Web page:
Supercomputing online reports about how LSU’s Shell Coastal Environmental Modelling Laboratory (CEML) gave access to CEML’s supercomputing capabilities when Cyclone Sidr hit so that they could create storm surge models. These were given to Bangladesh emergency officials before Sidr made land, the storm surge maps were so detailed that they helped save countless lives.
Early on the morning of Nov. 16, Cyclone Sidr hit Bangladesh and showed no mercy. The death toll continues to rise even today. Hundreds of thousands of people were left homeless. But, nearly 24 hours in advance of the storm, Hassan Mashriqui, assistant extension professor of coastal engineering with LSU, the LSU AgCenter and the Louisiana Sea Grant College Program, gave Bangladesh emergency officials storm surge maps so detailed that area agencies were able to take action, saving countless lives. The following day, Mashriqui went to Tampa, Fla., to give a lecture at a hurricane conference. It was from his hotel room that he was able to access the LSU supercomputing network and run the first model. What he saw sent him scrambling to contact Bangladesh officials.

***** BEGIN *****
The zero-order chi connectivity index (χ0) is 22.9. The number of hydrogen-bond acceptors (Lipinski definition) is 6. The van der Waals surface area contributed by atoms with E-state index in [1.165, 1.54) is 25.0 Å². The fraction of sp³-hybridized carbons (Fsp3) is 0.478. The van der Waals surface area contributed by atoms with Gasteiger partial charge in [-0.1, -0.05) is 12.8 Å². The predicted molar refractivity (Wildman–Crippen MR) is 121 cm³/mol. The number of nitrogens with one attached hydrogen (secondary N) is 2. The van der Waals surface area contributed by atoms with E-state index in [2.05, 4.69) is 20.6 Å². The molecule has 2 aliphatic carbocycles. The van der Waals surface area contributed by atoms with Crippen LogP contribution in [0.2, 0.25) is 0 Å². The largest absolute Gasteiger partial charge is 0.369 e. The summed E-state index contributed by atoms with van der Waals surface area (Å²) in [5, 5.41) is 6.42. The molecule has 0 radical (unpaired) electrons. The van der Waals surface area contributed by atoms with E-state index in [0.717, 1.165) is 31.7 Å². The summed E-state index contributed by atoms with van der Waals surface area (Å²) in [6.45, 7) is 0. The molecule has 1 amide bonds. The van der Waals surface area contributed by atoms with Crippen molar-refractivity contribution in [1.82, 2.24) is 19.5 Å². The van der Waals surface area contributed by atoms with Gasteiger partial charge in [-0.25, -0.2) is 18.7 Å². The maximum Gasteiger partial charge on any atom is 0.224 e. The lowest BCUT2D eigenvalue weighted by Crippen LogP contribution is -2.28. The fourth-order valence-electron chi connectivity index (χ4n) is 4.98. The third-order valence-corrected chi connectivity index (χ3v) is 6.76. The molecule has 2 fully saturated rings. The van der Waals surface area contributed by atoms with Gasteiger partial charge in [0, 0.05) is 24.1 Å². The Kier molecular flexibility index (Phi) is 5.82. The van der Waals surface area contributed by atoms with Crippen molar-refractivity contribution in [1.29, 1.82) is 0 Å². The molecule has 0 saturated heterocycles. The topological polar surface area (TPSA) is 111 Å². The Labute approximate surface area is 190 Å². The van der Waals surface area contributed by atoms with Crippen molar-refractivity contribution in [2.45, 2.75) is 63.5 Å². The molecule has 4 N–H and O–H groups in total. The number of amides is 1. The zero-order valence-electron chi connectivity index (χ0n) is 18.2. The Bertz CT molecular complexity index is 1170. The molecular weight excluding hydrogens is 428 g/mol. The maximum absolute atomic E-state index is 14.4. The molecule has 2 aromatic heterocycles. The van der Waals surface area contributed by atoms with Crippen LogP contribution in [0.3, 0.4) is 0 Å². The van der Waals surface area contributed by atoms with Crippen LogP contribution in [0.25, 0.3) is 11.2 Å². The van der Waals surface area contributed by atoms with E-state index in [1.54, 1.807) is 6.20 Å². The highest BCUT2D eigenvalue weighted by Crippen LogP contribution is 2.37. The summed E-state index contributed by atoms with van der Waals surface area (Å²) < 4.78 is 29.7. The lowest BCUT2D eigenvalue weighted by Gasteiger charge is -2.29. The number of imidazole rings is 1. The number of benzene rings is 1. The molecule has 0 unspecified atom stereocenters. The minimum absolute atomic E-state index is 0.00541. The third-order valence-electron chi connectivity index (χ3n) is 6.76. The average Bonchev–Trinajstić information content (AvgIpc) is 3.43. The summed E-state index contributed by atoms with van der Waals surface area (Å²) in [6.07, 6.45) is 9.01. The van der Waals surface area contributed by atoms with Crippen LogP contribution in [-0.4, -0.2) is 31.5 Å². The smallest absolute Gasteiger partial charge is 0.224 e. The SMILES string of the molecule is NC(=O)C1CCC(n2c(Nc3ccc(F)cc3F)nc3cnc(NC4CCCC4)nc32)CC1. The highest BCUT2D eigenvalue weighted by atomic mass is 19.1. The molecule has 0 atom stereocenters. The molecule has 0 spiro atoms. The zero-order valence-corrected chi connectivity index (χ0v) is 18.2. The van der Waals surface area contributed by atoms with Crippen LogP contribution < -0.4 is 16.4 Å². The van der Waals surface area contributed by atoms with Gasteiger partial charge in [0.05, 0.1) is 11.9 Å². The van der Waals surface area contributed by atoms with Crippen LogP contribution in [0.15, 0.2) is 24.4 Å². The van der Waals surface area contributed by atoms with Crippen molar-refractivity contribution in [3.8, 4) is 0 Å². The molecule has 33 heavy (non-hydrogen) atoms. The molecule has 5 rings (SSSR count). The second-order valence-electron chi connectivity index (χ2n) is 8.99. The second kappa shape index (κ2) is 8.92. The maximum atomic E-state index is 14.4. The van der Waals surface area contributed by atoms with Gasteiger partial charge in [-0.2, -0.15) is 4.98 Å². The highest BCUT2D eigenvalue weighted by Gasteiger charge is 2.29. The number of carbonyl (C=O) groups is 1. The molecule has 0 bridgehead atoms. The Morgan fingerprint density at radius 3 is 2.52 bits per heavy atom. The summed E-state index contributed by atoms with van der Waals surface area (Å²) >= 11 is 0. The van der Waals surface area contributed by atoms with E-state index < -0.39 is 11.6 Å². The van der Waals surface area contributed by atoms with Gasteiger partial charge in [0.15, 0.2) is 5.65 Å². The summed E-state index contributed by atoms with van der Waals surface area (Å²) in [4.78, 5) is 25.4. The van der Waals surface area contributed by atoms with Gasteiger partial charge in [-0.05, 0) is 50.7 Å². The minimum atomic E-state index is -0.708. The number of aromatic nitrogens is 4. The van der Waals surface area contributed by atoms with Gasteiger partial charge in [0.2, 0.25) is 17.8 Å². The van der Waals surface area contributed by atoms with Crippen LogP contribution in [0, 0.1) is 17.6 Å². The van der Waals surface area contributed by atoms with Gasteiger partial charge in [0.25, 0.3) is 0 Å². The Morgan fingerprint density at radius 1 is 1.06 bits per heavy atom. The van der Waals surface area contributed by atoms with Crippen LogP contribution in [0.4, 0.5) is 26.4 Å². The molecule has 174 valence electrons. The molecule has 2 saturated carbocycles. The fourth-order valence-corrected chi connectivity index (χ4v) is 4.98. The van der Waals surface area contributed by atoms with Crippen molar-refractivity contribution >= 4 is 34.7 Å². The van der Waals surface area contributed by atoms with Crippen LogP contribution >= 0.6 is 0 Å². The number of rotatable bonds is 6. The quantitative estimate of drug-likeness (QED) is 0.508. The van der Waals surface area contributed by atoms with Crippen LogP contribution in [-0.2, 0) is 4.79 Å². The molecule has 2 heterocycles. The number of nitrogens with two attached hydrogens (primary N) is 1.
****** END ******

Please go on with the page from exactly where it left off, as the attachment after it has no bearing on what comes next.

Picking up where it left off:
“These models are incredibly accurate and highly detailed,” Mashriqui said. “You can pinpoint events down to small counties and towns. We were looking at a 10 – 12 foot storm surge that would devastate anything in its path.”